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Kygyzstan's deposed president, Kurmanbek Bakiyev, has flown from his stronghold in the southern city of Jalalabad to neighboring Kazakhstan. Bakiyev was overthrown in a civil uprising last week.
Over a week after the uprising, Bakiyev has fled Kyrgyzstan
Krygyz President Kurmanbek Bakiyev has flown out of the country to neighboring Kazakhstan following last week's civil uprising which ousted him from office.
The Organization for Security and Cooperation in Europe (OSCE) - whose rotating presidency is currently held by Kazakhstan - confirmed on Thursday that Bakiyev had left Kyrgyzstan.
His departure was engineered in a joint effort by leaders in Kazakhstan, the United States, and Russia, according to the Kazakh foreign minster and current OSCE chairman, Kanat Saudabayev.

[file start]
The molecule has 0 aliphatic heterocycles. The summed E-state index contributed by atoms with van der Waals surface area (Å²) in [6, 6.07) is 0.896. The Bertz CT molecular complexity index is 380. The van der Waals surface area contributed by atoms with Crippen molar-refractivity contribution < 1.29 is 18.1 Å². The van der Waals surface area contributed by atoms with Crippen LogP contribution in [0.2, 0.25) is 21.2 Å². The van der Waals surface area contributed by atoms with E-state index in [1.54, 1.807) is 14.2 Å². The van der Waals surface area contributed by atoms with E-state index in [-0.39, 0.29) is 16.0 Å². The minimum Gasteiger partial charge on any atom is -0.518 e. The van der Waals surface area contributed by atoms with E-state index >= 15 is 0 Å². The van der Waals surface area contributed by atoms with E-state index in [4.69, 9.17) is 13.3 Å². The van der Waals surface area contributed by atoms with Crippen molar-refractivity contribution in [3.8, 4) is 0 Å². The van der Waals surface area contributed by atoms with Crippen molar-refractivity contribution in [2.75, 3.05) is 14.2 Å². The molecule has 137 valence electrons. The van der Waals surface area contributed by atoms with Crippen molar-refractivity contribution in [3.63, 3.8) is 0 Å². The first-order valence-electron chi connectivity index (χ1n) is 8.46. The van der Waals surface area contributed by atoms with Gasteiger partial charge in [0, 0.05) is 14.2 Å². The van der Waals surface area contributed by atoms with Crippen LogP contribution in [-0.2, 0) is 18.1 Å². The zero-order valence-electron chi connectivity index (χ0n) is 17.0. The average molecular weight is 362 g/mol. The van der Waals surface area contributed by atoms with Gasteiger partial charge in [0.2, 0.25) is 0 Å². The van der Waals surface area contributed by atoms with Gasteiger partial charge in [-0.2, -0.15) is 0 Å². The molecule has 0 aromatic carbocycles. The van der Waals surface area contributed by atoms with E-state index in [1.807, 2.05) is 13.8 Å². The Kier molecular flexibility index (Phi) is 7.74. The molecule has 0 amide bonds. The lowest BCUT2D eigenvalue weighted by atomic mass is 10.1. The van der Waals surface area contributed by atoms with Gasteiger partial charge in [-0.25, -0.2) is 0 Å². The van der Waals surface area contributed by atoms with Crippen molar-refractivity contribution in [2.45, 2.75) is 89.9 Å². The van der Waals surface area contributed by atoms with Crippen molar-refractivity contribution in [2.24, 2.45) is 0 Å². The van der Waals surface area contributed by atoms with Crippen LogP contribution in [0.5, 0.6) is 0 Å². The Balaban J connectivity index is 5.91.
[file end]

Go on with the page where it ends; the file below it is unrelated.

"This development is an important step towards the stabilization of the situation, a return to a framework providing for the rule of law, and the prevention of a civil war in Krygyzstan," Saudabayev said.
A senior aid to Bakiyev - speaking with the news agency Reuters - and a source within the interim government in Kyrgyzstan - in talks with Agence France Presse - confirmed the president's departure.
Bakiyev, who came to power in violent protests against the previous government five years ago, fled to his traditional power base Jalalabad in southern Kyrgyzstan on April 7 after increasingly violent protests and clashes, particularly in the capital, Bishkek.
Local Kyrgyz media on Thursday reported that the president was willing to leave the country, while the interim leader Roza Otunbayeva repeatedly called for him to stand trial for the death of some 84 people during the civil uprising.
"My next destination is now being discussed by the presidents of Russia, Kazakhstan, and even the United States," the ousted president was quoted as saying. "[Kazakh President] Nursultan Nazarbayev personally invited me to Kazakhtan."
Editor: Chuck Penfold